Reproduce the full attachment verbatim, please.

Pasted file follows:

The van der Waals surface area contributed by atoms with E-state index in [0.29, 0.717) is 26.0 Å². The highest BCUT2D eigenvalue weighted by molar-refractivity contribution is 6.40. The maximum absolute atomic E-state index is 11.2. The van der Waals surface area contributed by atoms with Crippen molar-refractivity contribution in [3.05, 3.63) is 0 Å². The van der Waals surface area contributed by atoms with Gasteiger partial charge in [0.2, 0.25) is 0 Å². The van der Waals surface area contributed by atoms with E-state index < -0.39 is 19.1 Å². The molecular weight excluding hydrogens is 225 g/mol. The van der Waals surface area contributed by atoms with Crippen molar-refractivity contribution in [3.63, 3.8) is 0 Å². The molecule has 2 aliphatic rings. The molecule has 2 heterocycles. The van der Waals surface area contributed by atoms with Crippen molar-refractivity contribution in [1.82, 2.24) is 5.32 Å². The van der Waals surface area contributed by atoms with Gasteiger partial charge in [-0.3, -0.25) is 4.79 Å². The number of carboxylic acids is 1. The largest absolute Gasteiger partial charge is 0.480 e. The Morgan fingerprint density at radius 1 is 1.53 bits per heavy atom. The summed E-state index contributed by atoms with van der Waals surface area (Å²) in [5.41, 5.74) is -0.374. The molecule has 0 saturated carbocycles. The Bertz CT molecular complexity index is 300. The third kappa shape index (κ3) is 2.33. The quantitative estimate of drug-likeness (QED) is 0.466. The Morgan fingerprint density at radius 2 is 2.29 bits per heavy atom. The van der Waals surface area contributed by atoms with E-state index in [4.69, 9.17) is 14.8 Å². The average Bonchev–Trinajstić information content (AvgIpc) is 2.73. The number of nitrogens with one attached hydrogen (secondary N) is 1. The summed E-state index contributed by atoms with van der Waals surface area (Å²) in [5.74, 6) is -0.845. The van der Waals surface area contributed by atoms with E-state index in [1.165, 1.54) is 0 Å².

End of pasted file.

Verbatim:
The van der Waals surface area contributed by atoms with E-state index in [0.29, 0.717) is 26.0 Å². The highest BCUT2D eigenvalue weighted by molar-refractivity contribution is 6.40. The maximum absolute atomic E-state index is 11.2. The van der Waals surface area contributed by atoms with Crippen molar-refractivity contribution in [3.05, 3.63) is 0 Å². The van der Waals surface area contributed by atoms with Gasteiger partial charge in [0.2, 0.25) is 0 Å². The van der Waals surface area contributed by atoms with E-state index < -0.39 is 19.1 Å². The molecular weight excluding hydrogens is 225 g/mol. The van der Waals surface area contributed by atoms with Crippen molar-refractivity contribution in [3.63, 3.8) is 0 Å². The molecule has 2 aliphatic rings. The molecule has 2 heterocycles. The van der Waals surface area contributed by atoms with Crippen molar-refractivity contribution in [1.82, 2.24) is 5.32 Å². The van der Waals surface area contributed by atoms with Gasteiger partial charge in [-0.3, -0.25) is 4.79 Å². The number of carboxylic acids is 1. The largest absolute Gasteiger partial charge is 0.480 e. The Morgan fingerprint density at radius 1 is 1.53 bits per heavy atom. The summed E-state index contributed by atoms with van der Waals surface area (Å²) in [5.41, 5.74) is -0.374. The molecule has 0 saturated carbocycles. The Bertz CT molecular complexity index is 300. The third kappa shape index (κ3) is 2.33. The quantitative estimate of drug-likeness (QED) is 0.466. The Morgan fingerprint density at radius 2 is 2.29 bits per heavy atom. The van der Waals surface area contributed by atoms with E-state index in [4.69, 9.17) is 14.8 Å². The average Bonchev–Trinajstić information content (AvgIpc) is 2.73. The number of nitrogens with one attached hydrogen (secondary N) is 1. The summed E-state index contributed by atoms with van der Waals surface area (Å²) in [5.74, 6) is -0.845. The van der Waals surface area contributed by atoms with E-state index in [1.165, 1.54) is 0 Å².